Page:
When many couples have children, they fully expect to return to work after a few months off. However, when they see the costs of daycare, they re-evaluate leaving their child, or children, all day long to be raised by someone else. For some, the cost of not being with their kids all the time is more than just the money. So the decision is made to become a stay-at-home parent.
Before that goes into effect, however, there is a lot of planning that needs to be done. Your accountant in Billings, MT explains the financial impacts of being a stay-at-home parent.
Income of a Stay-at-Home Parent
It goes without saying that becoming a stay-at-home parent will cause one income to disappear. But there are other considerations as well. Let’s suppose that both you, and your spouse, were earning $3,000 per month take home pay. Your income won’t exactly be cut in half if one of you decides to stay home. After factoring in a reduction in expenses (like commuting, eating lunch at a restaurant, work clothes, etc.) you might only see a reduction in pay of about $2,500. But don’t expect expenses to drop.
Expenses as a Stay-at-Home Parent
When the kid, or kids, are still small (under about 10 months old) expenses are minimal. Most of the clothes are hand-me-downs, good is breast milk or formula, there are no special activities, play dates, or outside expenses.
But as the children get older, household expenses go up. Clothes and toys get more expensive as time goes on. Daytime activities that help both parent and child maintain their sanity accumulate bills. If you are going into being a stay-at-home parent, you can reasonably expect life to get more expensive instead of cheaper.
Investing as a Stay-at-Home Parent
Before you left your work to stay home and raise children, you were likely investing in a 401k (or something similar). Your retirement planning was based around the two of you working. Now that you’re home, those investments have ceased.
If you still want to retire on time, you still need to invest.
Fortunately there are ways for you to do so. As a stay-at-home parent, you could freelance, or earn money on the side. This will give you a taxable income, and allow you to contribute to your IRA (up to $5,500 in 2015). The alternative is that your spouse can contribute to a spousal IRA for you.
How to Overcome these Impacts
Having a baby brings about huge changes in your life; even if both parents continue to work. Making the commitment to being a stay-at-home parent brings even bigger changes. Fortunately, there are ways to make the transition easier.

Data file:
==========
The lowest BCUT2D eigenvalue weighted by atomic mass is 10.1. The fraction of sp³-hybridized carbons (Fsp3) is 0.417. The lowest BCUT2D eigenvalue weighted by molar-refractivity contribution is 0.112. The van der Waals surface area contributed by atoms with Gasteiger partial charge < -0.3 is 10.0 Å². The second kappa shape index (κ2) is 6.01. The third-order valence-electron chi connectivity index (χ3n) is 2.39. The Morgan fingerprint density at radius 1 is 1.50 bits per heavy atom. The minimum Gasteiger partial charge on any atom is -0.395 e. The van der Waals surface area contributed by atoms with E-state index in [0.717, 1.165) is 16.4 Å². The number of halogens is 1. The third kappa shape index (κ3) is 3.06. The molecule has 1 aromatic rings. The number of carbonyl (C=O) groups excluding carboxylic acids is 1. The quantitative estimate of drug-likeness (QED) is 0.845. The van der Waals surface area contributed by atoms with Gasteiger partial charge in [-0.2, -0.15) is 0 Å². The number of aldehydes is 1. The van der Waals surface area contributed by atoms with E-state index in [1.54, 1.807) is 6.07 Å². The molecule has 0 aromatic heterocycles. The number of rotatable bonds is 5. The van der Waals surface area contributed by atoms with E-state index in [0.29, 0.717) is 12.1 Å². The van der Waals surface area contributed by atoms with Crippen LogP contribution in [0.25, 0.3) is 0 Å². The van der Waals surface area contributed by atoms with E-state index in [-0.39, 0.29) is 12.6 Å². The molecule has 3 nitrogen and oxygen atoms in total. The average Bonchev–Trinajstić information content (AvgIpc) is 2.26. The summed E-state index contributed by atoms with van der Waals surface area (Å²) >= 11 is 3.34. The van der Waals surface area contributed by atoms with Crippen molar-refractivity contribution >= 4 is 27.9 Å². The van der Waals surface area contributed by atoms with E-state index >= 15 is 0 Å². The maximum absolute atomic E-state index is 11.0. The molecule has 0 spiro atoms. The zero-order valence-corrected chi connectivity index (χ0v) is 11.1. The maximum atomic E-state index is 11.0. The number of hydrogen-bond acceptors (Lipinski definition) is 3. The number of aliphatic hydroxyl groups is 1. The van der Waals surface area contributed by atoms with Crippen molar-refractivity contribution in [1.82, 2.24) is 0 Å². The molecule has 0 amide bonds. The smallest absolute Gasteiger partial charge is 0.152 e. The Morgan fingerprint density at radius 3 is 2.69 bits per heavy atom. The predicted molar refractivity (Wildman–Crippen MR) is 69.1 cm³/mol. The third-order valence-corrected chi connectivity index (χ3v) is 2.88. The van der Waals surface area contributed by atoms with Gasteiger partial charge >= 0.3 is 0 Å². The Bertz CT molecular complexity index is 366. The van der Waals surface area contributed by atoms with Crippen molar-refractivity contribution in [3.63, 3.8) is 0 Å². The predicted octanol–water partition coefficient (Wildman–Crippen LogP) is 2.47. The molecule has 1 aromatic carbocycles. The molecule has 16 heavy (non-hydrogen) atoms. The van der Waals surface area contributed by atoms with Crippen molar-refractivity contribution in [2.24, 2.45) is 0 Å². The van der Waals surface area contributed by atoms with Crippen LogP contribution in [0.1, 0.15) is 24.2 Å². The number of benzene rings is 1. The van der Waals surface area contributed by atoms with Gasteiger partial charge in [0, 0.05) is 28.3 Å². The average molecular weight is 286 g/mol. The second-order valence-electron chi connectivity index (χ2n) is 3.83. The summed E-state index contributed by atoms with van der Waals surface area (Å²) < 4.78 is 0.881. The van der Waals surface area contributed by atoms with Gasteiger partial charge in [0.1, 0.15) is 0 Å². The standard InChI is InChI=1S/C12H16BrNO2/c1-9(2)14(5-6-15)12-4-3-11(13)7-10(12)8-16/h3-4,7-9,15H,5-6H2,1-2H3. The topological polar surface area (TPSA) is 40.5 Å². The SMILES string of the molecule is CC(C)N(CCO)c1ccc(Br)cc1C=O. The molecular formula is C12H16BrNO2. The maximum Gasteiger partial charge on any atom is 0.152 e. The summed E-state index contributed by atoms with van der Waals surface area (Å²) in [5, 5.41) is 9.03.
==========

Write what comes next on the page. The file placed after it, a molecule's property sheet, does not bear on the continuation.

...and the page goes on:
Practice – Before the child comes, practice living off just one income. Take 100% of the money that the future stay-at-home spouse makes, and stash it away into a baby fund. This will help in two ways. First, you will see how much you need to cut back in order to make things work. And second, it will provide a nice buffer in case you have unexpected expenses pop up (by “in case you have” we mean “when they do come because they most certainly will come”).
Flex – Having a child is a time to practice flexibility. You have to be able to adjust to the baby’s schedule. Adjust to baby activities. Adjust to finding free activities that are fun, healthy, and enriching for the child. Sometimes a day at the park is worth far more than an expensive trip to a museum, aquarium, movie theater, or anywhere else.
Relax – Living on less is only temporary. When the child is older, and in school, you can go back to working (at least part time). This will help relieve the financial burden that you experience now. It’s only temporary, so take time to enjoy life as it happens.
Practical Taxes can Ease the Transition
Fortunately, the government does provide tax breaks when it comes to having children. In order to maximize those breaks, you need an accountant that understands them, and will work hard to make sure that you are getting the biggest refund possible.
Instead of trying to do your own taxes, let us do them for you! You can spend more time with your children, let a professional accountant handle your tax return, and get a larger refund than if you were to do everything yourself.
Call us at 406-894-2050 to schedule an appointment.